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Excel Guides

The **IRR** function in Excel is a financial function that returns the internal rate of return for a given investment. The internal rate of return is the interest rate that makes the net present value of all cash flows from the investment equal to zero. In other words, it's the discount rate that makes the NPV of the investment equal to zero.

To use the IRR function in Excel, you must have at least two positive cash flows. The first cash flow must be negative (the initial investment), and the last cash flow must be positive (the final return).

Here's an example of how to use the IRR function in Excel:

Suppose you're considering investing in a new business venture. The initial investment will cost you $100,000, and you expect to receive cash flows of $30,000 at the end of each of the next three years. Using Excel, you can calculate the internal rate of return for this investment using the following formula:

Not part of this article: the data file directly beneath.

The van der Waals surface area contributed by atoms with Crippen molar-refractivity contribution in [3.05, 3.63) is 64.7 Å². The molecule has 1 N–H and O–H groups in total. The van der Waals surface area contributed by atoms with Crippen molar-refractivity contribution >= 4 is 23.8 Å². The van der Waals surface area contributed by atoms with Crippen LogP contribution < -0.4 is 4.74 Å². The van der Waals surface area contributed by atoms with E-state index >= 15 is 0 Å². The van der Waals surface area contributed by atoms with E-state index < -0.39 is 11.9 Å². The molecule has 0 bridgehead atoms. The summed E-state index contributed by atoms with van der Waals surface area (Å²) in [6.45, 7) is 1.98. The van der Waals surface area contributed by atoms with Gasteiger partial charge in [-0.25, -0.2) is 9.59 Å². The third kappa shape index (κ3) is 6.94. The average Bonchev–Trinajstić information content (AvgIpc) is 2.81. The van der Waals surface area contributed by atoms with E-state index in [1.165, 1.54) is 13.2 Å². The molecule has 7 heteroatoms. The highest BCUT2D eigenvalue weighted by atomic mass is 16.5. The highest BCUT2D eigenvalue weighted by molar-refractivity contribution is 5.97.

```
=IRR(A1:A4)
```

In this formula, `A1:A4`

is a range that includes the four cells containing the cash flows for this investment. The first cell in the range (A1) contains the initial investment (-$100,000), and the last cell in the range (A4) contains the final return (+$30,000).

The result returned by this formula is 11.11%. This means that if you invest $100,000 in this venture today, your expected return over three years is 11.11% per year.

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